• An opportunity to explore a current event, civil/human right, a challenge in society, ethics, etc.
  • A way to deeper explore a hypothesis and have students predict the result of experimenting around they hypothesis. Or even to debate a theory.

So how do you use this strategy?  It’s not difficult and it takes very little prep.  Here are the steps that I’ve used.

  1. Before beginning the activity, create various statements that will evoke an opinion.  These could be opinions about life, current events, a text read, getting to know each other, or so much more.  Example:  “Would you rather…?  Or “I like/will/need, etc…”  Or “Do you agree with the author that…” For my colleagues, I started with something safe and pleasant.  I asked if they had children, grandchildren, fur babies, or none of the above.  We continued with questions about social media choices, languages known, preferences of seating arrangements in the classrooms, and into deeper questions about beliefs around teaching.
  2. For yes/no or A/B statements, have students make two lines facing each other on either side of the classroom or meeting space.  Assign the space in between the 2 lines as the “yes” space or the “A” space.  The lines they stand in will be the “no” or “B” space.  (You can also have multiple choices and have students stand in the four corners of your room based on the opinion choices, much like I did with the questions about children above.  Example: Having children was corner #1, grandchildren corner #2, fur babies was for corner #3, and none of the above became corner #4.)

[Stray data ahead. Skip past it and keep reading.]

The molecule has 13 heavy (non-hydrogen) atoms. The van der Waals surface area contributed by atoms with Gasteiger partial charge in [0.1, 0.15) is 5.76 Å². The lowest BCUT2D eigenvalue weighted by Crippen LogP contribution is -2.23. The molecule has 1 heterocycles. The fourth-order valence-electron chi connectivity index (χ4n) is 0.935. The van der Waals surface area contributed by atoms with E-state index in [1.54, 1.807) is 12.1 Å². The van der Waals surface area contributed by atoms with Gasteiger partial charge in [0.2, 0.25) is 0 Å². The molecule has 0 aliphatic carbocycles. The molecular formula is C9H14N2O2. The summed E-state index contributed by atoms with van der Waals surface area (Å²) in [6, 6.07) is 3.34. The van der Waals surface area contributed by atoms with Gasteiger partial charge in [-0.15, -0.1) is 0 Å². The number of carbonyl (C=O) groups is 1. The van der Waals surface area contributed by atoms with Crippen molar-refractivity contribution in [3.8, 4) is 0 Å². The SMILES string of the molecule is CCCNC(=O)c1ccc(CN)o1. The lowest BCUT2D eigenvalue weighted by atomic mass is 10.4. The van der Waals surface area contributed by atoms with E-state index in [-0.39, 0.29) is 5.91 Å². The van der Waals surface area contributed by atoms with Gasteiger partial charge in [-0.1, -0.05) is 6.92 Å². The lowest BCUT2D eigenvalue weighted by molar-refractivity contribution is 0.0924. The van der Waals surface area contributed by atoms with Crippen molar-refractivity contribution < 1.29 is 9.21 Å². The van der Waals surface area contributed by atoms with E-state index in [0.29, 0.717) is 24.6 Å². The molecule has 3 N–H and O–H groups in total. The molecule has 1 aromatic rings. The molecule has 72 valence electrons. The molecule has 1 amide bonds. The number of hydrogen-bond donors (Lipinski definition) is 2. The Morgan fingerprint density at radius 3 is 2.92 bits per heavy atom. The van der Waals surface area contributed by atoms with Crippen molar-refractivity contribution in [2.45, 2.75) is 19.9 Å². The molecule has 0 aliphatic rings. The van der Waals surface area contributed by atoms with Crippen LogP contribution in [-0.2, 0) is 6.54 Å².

3. Remind students that there are no wrong or right answers and that minds can be changed.  It’s all about opinion.  Also remind students to be respectful of others’ opinions.
  4. Read the first statement.
  5. Students move to the space that fits their opinion.  Example: “What ice cream would you rather eat…a) vanilla or b) chocolate?  If a student would rather eat vanilla, they would move to the center, while the students that would rather eat chocolate stay in their line.
  6. Provide the students time to confer with the other people in their position/corner.  This allows for safe conversations since those in the group are in agreement. They may take 2-5 minutes to discuss with the students in their space why they have made this decision.  This may be helpful to students when they are asked to explain why. (No one should be forced to talk.)
  7. Ask for students in one of the spaces to share why they chose that position.
  8. Students in the opposite space may ask the students to defend their reasoning.  (visa/versa)  After each discussion, allow participants to reevaluate their thinking.  If the defending student/s manages to persuade the others to now share his/her opinion, the opposing students may change their mind and move to the other space.